The actions of the settlers years ago are still being felt today. Our inability to help the Native Americans combat the problems we created is causing them to continue to suffer. It is not only the forced assimilation and mass murder that happened in the past that results in the events in Native American communities. It is the actions of current day Americans and the federal government too.

All Americans can become allies so that Native Americans become fully integrated members of this society. Americans can do this by giving the Native Americans respect and ceasing to spread stereotypes. Americans also need to acknowledge their wrongdoings and educate themselves.

Boston, MA, US
Posts: 21

Call it for what it is: Genocide

There is no question that the Native American people have been extremely wronged and stripped of their lives and rights the last hundreds of years. Too many times their history is swept under the rug and rewritten by the colonizer perspective. This needs to change if we want to be able to fully understand and commemorate the true Native American history.

Moving forward, to better understand the experience of Native Americans in this nation we must learn about the history, even as ugly and dehumanizing it is. Just like George Santayana said, “Those who cannot remember the past are condemned to repeat it.” In this case, there is nothing to repeat, because the oppression and injustice has never ceased to exist. A first step to fully confronting this history is to embed it into the school system’s curriculums. Ever since we are little we are taught about the “great” Columbus and how he “discovered” America and “befriended” the native people. This false and glorifying narrative needs to end. Never once in elementary or middle school do I remember being told what REALLY happened throughout all these years.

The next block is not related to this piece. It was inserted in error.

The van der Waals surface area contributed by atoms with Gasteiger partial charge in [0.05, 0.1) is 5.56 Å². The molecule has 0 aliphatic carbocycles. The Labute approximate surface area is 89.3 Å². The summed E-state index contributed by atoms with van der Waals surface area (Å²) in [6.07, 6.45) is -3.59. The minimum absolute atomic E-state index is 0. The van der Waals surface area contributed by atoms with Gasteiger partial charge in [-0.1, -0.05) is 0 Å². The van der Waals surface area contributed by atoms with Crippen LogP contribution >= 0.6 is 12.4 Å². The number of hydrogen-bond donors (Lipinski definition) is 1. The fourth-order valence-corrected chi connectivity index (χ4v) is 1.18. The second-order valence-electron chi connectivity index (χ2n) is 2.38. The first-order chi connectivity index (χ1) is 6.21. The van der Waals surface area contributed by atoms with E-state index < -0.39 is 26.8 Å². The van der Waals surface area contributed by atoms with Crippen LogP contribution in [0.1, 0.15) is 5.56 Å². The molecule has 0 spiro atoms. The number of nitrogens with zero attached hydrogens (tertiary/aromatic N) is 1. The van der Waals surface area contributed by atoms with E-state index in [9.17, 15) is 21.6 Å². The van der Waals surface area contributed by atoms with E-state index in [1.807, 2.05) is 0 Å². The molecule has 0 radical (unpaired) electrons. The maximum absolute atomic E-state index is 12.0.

Just like Madeline Sayet emphasizes, sharing the stories from all different Native American narratives would allow for the building of empathy and learning. Many people assume and put all Native Americans into one bucket and forget that there is such an immense diversity in cultures and tribes and personal experiences. This would also help to debunk many of the stereotypes, misperceptions and twistory that has been down among non-Native Americans . Along with this, the stories and narratives that non Native people are taught should come FROM Native peoples. We need to stop allowing the voices of oppressed people to be overcome by the voices of the oppressors.

I think that reparations should be given to Native American people. I believe the best reparations would be free college as well as funding to the reservations. In the article on Huffpost about the coronavirus, it said that so many tribal reservations are food deserts. Because of this, many native Americans suffer from medical problems. Having more access to food and medical care would really help their communities. As for apologies, the United States needs to really recognize that what they did was a genocide. No one likes to call it that, but it needs to be admitted and criticized for any real apologies to happen. Another amendment should be giving recognition to the native lands that we all live on. Land acknowledgments are not enough, oil companies need to stop drilling through native-owned land, and if a tribe tries to get back their land, it should be given.